One of the UK’s most eye-catching birds, the Great Spotted Woodpecker is a delight to watch as they deftly cling to tree trunks while foraging. They are the most common of three Woodpecker species on the British Isles and a regular sighting in many back gardens.
Woodpeckers belong to the family Picidae. There are over 230 recognised species of woodpecker from 33 genera, to be found across the world, albeit many species are specific to relatively small, isolated areas. As a family they can be found in almost all regions of the globe apart from Antarctica, Greenland, Madagascar and Australasia. This profile is limited to the 3 species of Picus viridis otherwise known as the Eurasian Green Woodpecker and concentrates on the Picus viridis viridis subspecies, common throughout the United Kingdom, France, Scandinavia and western Russia.
Unless you live ‘down under,’ chances are good there’s a Woodpecker near you. Read along to learn more about where Woodpeckers live.
Woodpeckers and other members of the Picidae occur everywhere from the equator to the Arctic, but curiously, their family is absent from Australia and New Zealand.
Here’s a breakdown of the distribution range of the various groups in the Woodpecker family:
Woodpeckers occupy a variety of habitats, although most species live in wooded areas like savannas, woodlands, and forests. Some species have adapted to feed on the ground and can be seen in areas where trees are scarce or even absent.
Food availability and nesting sites are important factors that determine where Woodpeckers live. Some species, like the Gila Woodpecker (Melanerpes uropygialis), occupy relatively specific habitats and are associated with certain plant species.
Others, like the Northern Flicker (Colaptes auratus), are far more adaptable but cannot survive in all parts of their range in every season. Like so many other birds, they solve this problem by migrating.
Close up of a Gila Woodpecker perched on top of a cactus, Baja California Sur, Mexico
The various Woodpecker species differ in their movements and migrations, and many are territorial and sedentary.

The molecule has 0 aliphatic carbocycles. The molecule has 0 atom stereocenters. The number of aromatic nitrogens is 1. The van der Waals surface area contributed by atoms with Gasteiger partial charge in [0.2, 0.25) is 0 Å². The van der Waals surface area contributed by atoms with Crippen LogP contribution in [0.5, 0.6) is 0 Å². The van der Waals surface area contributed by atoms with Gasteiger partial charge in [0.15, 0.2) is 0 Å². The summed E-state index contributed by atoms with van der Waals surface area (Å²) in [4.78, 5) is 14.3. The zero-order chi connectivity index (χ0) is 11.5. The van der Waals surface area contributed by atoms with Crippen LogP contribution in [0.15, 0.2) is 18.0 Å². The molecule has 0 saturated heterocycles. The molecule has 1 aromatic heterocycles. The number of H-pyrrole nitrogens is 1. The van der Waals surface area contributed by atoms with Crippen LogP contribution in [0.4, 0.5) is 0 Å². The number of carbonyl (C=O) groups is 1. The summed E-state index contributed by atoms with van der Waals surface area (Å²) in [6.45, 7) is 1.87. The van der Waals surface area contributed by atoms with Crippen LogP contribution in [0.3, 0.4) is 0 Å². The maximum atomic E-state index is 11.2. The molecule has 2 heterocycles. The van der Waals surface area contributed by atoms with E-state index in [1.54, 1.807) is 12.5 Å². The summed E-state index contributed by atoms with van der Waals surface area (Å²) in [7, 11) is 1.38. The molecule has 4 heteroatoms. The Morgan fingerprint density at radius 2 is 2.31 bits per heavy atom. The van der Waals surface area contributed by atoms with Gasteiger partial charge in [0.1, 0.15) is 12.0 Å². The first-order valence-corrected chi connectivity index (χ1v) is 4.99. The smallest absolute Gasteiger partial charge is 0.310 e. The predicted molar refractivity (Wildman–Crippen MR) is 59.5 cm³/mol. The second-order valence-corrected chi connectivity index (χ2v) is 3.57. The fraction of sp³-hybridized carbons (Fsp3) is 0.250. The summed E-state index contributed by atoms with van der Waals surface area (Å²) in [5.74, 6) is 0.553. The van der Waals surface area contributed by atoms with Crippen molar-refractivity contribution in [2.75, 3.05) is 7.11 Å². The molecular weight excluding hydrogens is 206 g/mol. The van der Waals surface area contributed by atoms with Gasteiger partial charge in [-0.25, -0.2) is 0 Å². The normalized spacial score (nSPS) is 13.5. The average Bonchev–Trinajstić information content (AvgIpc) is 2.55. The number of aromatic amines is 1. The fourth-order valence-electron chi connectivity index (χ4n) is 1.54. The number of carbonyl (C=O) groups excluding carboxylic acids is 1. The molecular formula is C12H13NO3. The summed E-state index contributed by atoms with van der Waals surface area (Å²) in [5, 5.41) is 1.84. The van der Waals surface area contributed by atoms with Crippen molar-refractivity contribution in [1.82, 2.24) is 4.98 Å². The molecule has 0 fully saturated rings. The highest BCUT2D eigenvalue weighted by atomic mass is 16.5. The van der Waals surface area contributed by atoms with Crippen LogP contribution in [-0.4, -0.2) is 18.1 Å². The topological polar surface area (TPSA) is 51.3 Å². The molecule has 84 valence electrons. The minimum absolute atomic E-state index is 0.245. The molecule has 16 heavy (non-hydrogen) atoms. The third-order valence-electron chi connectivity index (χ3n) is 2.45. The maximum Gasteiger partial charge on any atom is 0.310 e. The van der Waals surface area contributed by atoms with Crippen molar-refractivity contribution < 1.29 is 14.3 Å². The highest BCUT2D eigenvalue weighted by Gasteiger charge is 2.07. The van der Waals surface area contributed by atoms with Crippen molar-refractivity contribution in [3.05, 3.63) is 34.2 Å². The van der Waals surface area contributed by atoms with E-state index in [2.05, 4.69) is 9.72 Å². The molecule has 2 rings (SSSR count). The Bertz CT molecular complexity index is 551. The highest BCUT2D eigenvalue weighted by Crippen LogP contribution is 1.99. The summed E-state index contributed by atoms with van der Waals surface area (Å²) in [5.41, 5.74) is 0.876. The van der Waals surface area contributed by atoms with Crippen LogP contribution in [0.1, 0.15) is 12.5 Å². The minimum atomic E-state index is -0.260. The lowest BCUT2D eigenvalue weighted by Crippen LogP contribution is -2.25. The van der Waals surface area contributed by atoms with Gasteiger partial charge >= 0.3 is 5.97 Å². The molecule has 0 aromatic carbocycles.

Accessing insects within the wood of trees secures a year-round food source above the blanket of snow for birds like the Hairy Woodpecker (Picoides villosus) of North America. Excavating their own insulated roost cavity is another excellent survival strategy in harsh climates.
However, some species are more mobile. North America’s Yellow-bellied Sapsucker (Sphyrapicus varius) and the Wryneck (Jynx torquilla) of Eurasia are highly migratory.
Migrating Woodpeckers have two main strategies for escaping the cold conditions of winter. Most move from north to south since winters are warmer near the equator, while others may simply move to lower elevations to avoid harsh mountain weather.
Woodpeckers are omnivorous birds that feed on invertebrates, small vertebrates, berries, seeds, and tree sap. They find their food in a number of ways, although they are well adapted for drilling into wood or scaling the bark of trees.
Woodpeckers that are tapping on wood are often looking for the following insects:
Woodpeckers can also catch invertebrates by simply gleaning them off the surface of bark or other plant surfaces, and some agile species snatch flying insects right out of the air.
They are adaptable birds, however, and their diet may vary at times of the year. Many species visit bird feeders in backyards, where their favorite food is usually suet. They also eat other common bird foods like sunflower seeds and corn, and some even enjoy a sip of nectar at hummingbird feeders.
Some species have more specific diets and feeding strategies. The Sapsuckers (Sphyrapicus spp.) of North America specialize in eating tree sap, which they access by drilling neat rows of holes in their favorite tree trunks and waiting for the nutritious liquid to well up.
Read our in-depth article on What Woodpeckers Eat to discover how, where, and when these special birds find their food.
Greater Flameback Woodpecker searching for termites
Most Woodpeckers are monogamous cavity-nesting birds that excavate their own nest chambers, usually in tree trunks. The size of the entrance depends on the size of the species that made it, and the chamber varies in depth, with some species digging down as much as two feet.